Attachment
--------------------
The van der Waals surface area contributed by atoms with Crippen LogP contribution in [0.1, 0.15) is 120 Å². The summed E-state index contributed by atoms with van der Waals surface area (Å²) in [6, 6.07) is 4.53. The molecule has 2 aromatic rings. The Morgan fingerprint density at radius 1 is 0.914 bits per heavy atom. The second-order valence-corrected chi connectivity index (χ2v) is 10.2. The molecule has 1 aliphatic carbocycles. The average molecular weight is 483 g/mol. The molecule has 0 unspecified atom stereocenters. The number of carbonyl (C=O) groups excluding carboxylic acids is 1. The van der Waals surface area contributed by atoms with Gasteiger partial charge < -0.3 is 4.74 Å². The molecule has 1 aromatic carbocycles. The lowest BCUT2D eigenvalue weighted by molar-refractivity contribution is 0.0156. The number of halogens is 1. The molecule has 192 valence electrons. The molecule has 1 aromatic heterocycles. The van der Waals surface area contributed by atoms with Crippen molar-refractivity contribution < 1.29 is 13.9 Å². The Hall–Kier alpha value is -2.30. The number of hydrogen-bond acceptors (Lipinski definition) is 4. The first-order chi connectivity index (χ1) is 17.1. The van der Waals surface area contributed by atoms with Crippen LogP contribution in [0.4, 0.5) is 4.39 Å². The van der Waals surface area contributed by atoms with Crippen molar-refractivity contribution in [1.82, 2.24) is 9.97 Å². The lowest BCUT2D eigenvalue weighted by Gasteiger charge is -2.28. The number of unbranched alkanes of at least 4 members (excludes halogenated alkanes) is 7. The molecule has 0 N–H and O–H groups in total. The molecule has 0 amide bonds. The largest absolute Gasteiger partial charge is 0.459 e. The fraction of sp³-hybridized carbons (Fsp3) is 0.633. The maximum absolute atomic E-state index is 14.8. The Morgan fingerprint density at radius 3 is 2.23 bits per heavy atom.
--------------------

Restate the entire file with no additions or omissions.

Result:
The van der Waals surface area contributed by atoms with Crippen LogP contribution in [0.1, 0.15) is 120 Å². The summed E-state index contributed by atoms with van der Waals surface area (Å²) in [6, 6.07) is 4.53. The molecule has 2 aromatic rings. The Morgan fingerprint density at radius 1 is 0.914 bits per heavy atom. The second-order valence-corrected chi connectivity index (χ2v) is 10.2. The molecule has 1 aliphatic carbocycles. The average molecular weight is 483 g/mol. The molecule has 0 unspecified atom stereocenters. The number of carbonyl (C=O) groups excluding carboxylic acids is 1. The van der Waals surface area contributed by atoms with Gasteiger partial charge < -0.3 is 4.74 Å². The molecule has 1 aromatic carbocycles. The lowest BCUT2D eigenvalue weighted by molar-refractivity contribution is 0.0156. The number of halogens is 1. The molecule has 192 valence electrons. The molecule has 1 aromatic heterocycles. The van der Waals surface area contributed by atoms with Crippen molar-refractivity contribution < 1.29 is 13.9 Å². The Hall–Kier alpha value is -2.30. The number of hydrogen-bond acceptors (Lipinski definition) is 4. The first-order chi connectivity index (χ1) is 17.1. The van der Waals surface area contributed by atoms with Crippen LogP contribution in [0.4, 0.5) is 4.39 Å². The van der Waals surface area contributed by atoms with Crippen molar-refractivity contribution in [1.82, 2.24) is 9.97 Å². The lowest BCUT2D eigenvalue weighted by Gasteiger charge is -2.28. The number of unbranched alkanes of at least 4 members (excludes halogenated alkanes) is 7. The molecule has 0 N–H and O–H groups in total. The molecule has 0 amide bonds. The largest absolute Gasteiger partial charge is 0.459 e. The fraction of sp³-hybridized carbons (Fsp3) is 0.633. The maximum absolute atomic E-state index is 14.8. The Morgan fingerprint density at radius 3 is 2.23 bits per heavy atom.